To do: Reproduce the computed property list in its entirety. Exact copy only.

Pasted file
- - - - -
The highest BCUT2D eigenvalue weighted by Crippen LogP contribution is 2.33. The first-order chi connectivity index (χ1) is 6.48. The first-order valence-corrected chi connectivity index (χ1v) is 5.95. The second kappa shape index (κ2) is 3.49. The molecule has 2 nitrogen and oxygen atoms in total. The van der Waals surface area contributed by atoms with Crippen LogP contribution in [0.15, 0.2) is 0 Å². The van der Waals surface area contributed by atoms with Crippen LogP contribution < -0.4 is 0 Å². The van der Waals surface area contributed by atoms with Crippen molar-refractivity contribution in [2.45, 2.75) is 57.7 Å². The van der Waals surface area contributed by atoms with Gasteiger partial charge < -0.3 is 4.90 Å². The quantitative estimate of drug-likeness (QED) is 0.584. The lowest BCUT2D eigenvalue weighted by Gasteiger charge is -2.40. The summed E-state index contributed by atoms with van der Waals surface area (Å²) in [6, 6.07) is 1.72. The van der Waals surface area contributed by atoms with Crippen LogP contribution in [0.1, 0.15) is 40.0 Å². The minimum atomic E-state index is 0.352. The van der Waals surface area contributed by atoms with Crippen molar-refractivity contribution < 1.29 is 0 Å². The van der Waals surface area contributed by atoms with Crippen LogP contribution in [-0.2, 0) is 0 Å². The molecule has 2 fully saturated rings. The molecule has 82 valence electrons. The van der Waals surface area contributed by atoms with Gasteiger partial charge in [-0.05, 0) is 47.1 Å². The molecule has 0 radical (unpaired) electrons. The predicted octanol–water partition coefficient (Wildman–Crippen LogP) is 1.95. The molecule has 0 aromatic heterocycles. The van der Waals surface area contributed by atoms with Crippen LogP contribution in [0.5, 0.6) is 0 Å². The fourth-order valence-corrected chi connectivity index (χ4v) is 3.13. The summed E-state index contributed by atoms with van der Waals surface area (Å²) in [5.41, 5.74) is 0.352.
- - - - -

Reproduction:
The highest BCUT2D eigenvalue weighted by Crippen LogP contribution is 2.33. The first-order chi connectivity index (χ1) is 6.48. The first-order valence-corrected chi connectivity index (χ1v) is 5.95. The second kappa shape index (κ2) is 3.49. The molecule has 2 nitrogen and oxygen atoms in total. The van der Waals surface area contributed by atoms with Crippen LogP contribution in [0.15, 0.2) is 0 Å². The van der Waals surface area contributed by atoms with Crippen LogP contribution < -0.4 is 0 Å². The van der Waals surface area contributed by atoms with Crippen molar-refractivity contribution in [2.45, 2.75) is 57.7 Å². The van der Waals surface area contributed by atoms with Gasteiger partial charge < -0.3 is 4.90 Å². The quantitative estimate of drug-likeness (QED) is 0.584. The lowest BCUT2D eigenvalue weighted by Gasteiger charge is -2.40. The summed E-state index contributed by atoms with van der Waals surface area (Å²) in [6, 6.07) is 1.72. The van der Waals surface area contributed by atoms with Crippen LogP contribution in [0.1, 0.15) is 40.0 Å². The minimum atomic E-state index is 0.352. The van der Waals surface area contributed by atoms with Crippen molar-refractivity contribution < 1.29 is 0 Å². The van der Waals surface area contributed by atoms with Crippen LogP contribution in [-0.2, 0) is 0 Å². The molecule has 2 fully saturated rings. The molecule has 82 valence electrons. The van der Waals surface area contributed by atoms with Gasteiger partial charge in [-0.05, 0) is 47.1 Å². The molecule has 0 radical (unpaired) electrons. The predicted octanol–water partition coefficient (Wildman–Crippen LogP) is 1.95. The molecule has 0 aromatic heterocycles. The van der Waals surface area contributed by atoms with Crippen LogP contribution in [0.5, 0.6) is 0 Å². The fourth-order valence-corrected chi connectivity index (χ4v) is 3.13. The summed E-state index contributed by atoms with van der Waals surface area (Å²) in [5.41, 5.74) is 0.352.